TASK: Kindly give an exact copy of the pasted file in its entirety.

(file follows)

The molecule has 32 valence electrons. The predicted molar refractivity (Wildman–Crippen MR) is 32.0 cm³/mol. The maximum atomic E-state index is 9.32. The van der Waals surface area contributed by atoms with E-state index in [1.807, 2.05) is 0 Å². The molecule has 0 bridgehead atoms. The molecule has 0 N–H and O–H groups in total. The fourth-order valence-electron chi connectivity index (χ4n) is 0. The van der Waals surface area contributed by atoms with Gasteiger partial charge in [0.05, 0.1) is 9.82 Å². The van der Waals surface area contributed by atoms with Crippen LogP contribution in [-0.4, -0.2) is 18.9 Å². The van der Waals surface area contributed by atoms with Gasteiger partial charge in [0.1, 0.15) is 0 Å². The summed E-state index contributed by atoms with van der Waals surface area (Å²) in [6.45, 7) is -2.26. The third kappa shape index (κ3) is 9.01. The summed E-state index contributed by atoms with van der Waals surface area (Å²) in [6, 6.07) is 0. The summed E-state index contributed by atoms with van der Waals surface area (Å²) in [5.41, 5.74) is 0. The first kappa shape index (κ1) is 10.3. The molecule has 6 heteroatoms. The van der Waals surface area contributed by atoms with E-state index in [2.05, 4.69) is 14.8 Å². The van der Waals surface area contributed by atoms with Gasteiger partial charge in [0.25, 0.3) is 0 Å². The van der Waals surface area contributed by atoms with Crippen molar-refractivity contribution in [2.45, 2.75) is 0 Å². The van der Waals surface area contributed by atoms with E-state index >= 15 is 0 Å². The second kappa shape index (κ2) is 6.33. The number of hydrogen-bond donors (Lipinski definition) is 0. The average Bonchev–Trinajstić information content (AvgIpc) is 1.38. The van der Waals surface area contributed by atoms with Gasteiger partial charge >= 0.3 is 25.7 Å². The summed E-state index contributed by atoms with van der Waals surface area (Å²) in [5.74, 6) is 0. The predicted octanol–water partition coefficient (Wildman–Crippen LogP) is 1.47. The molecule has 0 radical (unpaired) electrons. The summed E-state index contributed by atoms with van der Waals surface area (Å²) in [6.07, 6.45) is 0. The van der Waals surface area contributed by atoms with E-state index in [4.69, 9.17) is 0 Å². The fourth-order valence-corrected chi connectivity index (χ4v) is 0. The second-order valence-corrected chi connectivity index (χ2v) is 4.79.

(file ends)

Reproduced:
The molecule has 32 valence electrons. The predicted molar refractivity (Wildman–Crippen MR) is 32.0 cm³/mol. The maximum atomic E-state index is 9.32. The van der Waals surface area contributed by atoms with E-state index in [1.807, 2.05) is 0 Å². The molecule has 0 bridgehead atoms. The molecule has 0 N–H and O–H groups in total. The fourth-order valence-electron chi connectivity index (χ4n) is 0. The van der Waals surface area contributed by atoms with Gasteiger partial charge in [0.05, 0.1) is 9.82 Å². The van der Waals surface area contributed by atoms with Crippen LogP contribution in [-0.4, -0.2) is 18.9 Å². The van der Waals surface area contributed by atoms with Gasteiger partial charge in [0.1, 0.15) is 0 Å². The summed E-state index contributed by atoms with van der Waals surface area (Å²) in [6.45, 7) is -2.26. The third kappa shape index (κ3) is 9.01. The summed E-state index contributed by atoms with van der Waals surface area (Å²) in [6, 6.07) is 0. The summed E-state index contributed by atoms with van der Waals surface area (Å²) in [5.41, 5.74) is 0. The first kappa shape index (κ1) is 10.3. The molecule has 6 heteroatoms. The van der Waals surface area contributed by atoms with E-state index in [2.05, 4.69) is 14.8 Å². The van der Waals surface area contributed by atoms with Gasteiger partial charge in [0.25, 0.3) is 0 Å². The van der Waals surface area contributed by atoms with Crippen molar-refractivity contribution in [2.45, 2.75) is 0 Å². The van der Waals surface area contributed by atoms with E-state index >= 15 is 0 Å². The second kappa shape index (κ2) is 6.33. The number of hydrogen-bond donors (Lipinski definition) is 0. The average Bonchev–Trinajstić information content (AvgIpc) is 1.38. The van der Waals surface area contributed by atoms with Gasteiger partial charge >= 0.3 is 25.7 Å². The summed E-state index contributed by atoms with van der Waals surface area (Å²) in [5.74, 6) is 0. The predicted octanol–water partition coefficient (Wildman–Crippen LogP) is 1.47. The molecule has 0 radical (unpaired) electrons. The summed E-state index contributed by atoms with van der Waals surface area (Å²) in [6.07, 6.45) is 0. The van der Waals surface area contributed by atoms with E-state index in [4.69, 9.17) is 0 Å². The fourth-order valence-corrected chi connectivity index (χ4v) is 0. The second-order valence-corrected chi connectivity index (χ2v) is 4.79.